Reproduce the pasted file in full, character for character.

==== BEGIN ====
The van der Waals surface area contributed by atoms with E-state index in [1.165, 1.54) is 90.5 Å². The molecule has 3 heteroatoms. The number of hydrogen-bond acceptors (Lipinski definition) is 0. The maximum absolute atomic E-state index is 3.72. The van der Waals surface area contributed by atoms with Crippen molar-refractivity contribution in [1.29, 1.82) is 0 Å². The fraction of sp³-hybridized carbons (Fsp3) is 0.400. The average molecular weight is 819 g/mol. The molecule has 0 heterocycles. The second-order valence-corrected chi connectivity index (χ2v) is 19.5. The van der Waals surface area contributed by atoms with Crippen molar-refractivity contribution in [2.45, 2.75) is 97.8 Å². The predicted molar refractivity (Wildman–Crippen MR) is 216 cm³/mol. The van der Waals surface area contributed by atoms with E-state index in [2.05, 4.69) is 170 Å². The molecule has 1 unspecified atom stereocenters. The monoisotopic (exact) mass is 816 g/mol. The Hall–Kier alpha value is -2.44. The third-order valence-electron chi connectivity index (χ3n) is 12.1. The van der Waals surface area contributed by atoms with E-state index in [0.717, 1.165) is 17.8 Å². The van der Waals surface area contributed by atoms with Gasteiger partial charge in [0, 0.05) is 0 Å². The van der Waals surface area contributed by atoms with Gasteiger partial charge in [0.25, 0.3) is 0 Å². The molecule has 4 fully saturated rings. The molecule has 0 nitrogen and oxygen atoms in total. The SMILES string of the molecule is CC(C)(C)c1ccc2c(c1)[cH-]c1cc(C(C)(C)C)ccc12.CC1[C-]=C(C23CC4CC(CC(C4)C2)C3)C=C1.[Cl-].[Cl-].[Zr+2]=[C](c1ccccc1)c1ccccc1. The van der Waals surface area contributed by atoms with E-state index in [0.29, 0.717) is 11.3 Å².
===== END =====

The van der Waals surface area contributed by atoms with E-state index in [1.165, 1.54) is 90.5 Å². The molecule has 3 heteroatoms. The number of hydrogen-bond acceptors (Lipinski definition) is 0. The maximum absolute atomic E-state index is 3.72. The van der Waals surface area contributed by atoms with Crippen molar-refractivity contribution in [1.29, 1.82) is 0 Å². The fraction of sp³-hybridized carbons (Fsp3) is 0.400. The average molecular weight is 819 g/mol. The molecule has 0 heterocycles. The second-order valence-corrected chi connectivity index (χ2v) is 19.5. The van der Waals surface area contributed by atoms with Crippen molar-refractivity contribution in [2.45, 2.75) is 97.8 Å². The predicted molar refractivity (Wildman–Crippen MR) is 216 cm³/mol. The van der Waals surface area contributed by atoms with E-state index in [2.05, 4.69) is 170 Å². The molecule has 1 unspecified atom stereocenters. The monoisotopic (exact) mass is 816 g/mol. The Hall–Kier alpha value is -2.44. The third-order valence-electron chi connectivity index (χ3n) is 12.1. The van der Waals surface area contributed by atoms with E-state index in [0.717, 1.165) is 17.8 Å². The van der Waals surface area contributed by atoms with Gasteiger partial charge in [0, 0.05) is 0 Å². The van der Waals surface area contributed by atoms with Gasteiger partial charge in [0.25, 0.3) is 0 Å². The molecule has 4 fully saturated rings. The molecule has 0 nitrogen and oxygen atoms in total. The SMILES string of the molecule is CC(C)(C)c1ccc2c(c1)[cH-]c1cc(C(C)(C)C)ccc12.CC1[C-]=C(C23CC4CC(CC(C4)C2)C3)C=C1.[Cl-].[Cl-].[Zr+2]=[C](c1ccccc1)c1ccccc1. The van der Waals surface area contributed by atoms with E-state index in [0.29, 0.717) is 11.3 Å².